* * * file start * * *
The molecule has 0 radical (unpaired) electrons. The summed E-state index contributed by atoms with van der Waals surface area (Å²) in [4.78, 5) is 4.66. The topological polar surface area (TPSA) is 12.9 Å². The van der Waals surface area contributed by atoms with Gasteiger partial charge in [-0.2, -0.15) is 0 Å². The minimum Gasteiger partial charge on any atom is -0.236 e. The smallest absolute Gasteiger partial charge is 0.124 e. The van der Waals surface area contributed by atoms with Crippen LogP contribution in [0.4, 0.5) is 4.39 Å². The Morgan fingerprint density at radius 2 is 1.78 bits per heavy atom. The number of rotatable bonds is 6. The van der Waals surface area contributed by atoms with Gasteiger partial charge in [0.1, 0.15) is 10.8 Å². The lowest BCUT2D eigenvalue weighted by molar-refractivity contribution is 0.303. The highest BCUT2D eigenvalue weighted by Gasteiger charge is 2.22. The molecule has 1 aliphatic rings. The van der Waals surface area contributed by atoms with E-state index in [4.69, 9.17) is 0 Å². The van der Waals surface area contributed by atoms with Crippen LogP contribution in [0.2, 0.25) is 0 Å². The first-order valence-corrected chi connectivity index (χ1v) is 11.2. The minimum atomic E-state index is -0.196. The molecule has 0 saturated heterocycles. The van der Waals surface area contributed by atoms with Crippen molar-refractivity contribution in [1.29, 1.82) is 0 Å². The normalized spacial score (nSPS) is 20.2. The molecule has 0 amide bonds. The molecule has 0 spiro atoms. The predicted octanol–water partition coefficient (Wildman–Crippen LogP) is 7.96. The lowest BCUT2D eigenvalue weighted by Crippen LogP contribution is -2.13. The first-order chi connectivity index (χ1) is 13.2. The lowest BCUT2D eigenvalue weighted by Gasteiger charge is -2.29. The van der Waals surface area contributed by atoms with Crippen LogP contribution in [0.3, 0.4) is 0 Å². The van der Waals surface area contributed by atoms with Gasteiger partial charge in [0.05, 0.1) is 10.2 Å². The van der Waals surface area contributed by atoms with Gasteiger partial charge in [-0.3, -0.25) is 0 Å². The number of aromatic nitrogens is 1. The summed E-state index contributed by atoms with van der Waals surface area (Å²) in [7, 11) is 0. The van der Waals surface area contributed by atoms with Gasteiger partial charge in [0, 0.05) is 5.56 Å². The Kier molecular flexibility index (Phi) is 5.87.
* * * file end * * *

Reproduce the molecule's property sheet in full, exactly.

The molecule has 0 radical (unpaired) electrons. The summed E-state index contributed by atoms with van der Waals surface area (Å²) in [4.78, 5) is 4.66. The topological polar surface area (TPSA) is 12.9 Å². The van der Waals surface area contributed by atoms with Gasteiger partial charge in [-0.2, -0.15) is 0 Å². The minimum Gasteiger partial charge on any atom is -0.236 e. The smallest absolute Gasteiger partial charge is 0.124 e. The van der Waals surface area contributed by atoms with Crippen LogP contribution in [0.4, 0.5) is 4.39 Å². The Morgan fingerprint density at radius 2 is 1.78 bits per heavy atom. The number of rotatable bonds is 6. The van der Waals surface area contributed by atoms with Gasteiger partial charge in [0.1, 0.15) is 10.8 Å². The lowest BCUT2D eigenvalue weighted by molar-refractivity contribution is 0.303. The highest BCUT2D eigenvalue weighted by Gasteiger charge is 2.22. The molecule has 1 aliphatic rings. The van der Waals surface area contributed by atoms with E-state index in [4.69, 9.17) is 0 Å². The van der Waals surface area contributed by atoms with Crippen LogP contribution in [0.2, 0.25) is 0 Å². The first-order valence-corrected chi connectivity index (χ1v) is 11.2. The minimum atomic E-state index is -0.196. The molecule has 0 saturated heterocycles. The van der Waals surface area contributed by atoms with Crippen molar-refractivity contribution in [1.29, 1.82) is 0 Å². The normalized spacial score (nSPS) is 20.2. The molecule has 0 amide bonds. The molecule has 0 spiro atoms. The predicted octanol–water partition coefficient (Wildman–Crippen LogP) is 7.96. The lowest BCUT2D eigenvalue weighted by Crippen LogP contribution is -2.13. The first-order chi connectivity index (χ1) is 13.2. The lowest BCUT2D eigenvalue weighted by Gasteiger charge is -2.29. The van der Waals surface area contributed by atoms with Crippen LogP contribution in [0.3, 0.4) is 0 Å². The van der Waals surface area contributed by atoms with Gasteiger partial charge in [0.05, 0.1) is 10.2 Å². The van der Waals surface area contributed by atoms with Gasteiger partial charge in [-0.3, -0.25) is 0 Å². The number of aromatic nitrogens is 1. The summed E-state index contributed by atoms with van der Waals surface area (Å²) in [7, 11) is 0. The van der Waals surface area contributed by atoms with Gasteiger partial charge in [0, 0.05) is 5.56 Å². The Kier molecular flexibility index (Phi) is 5.87.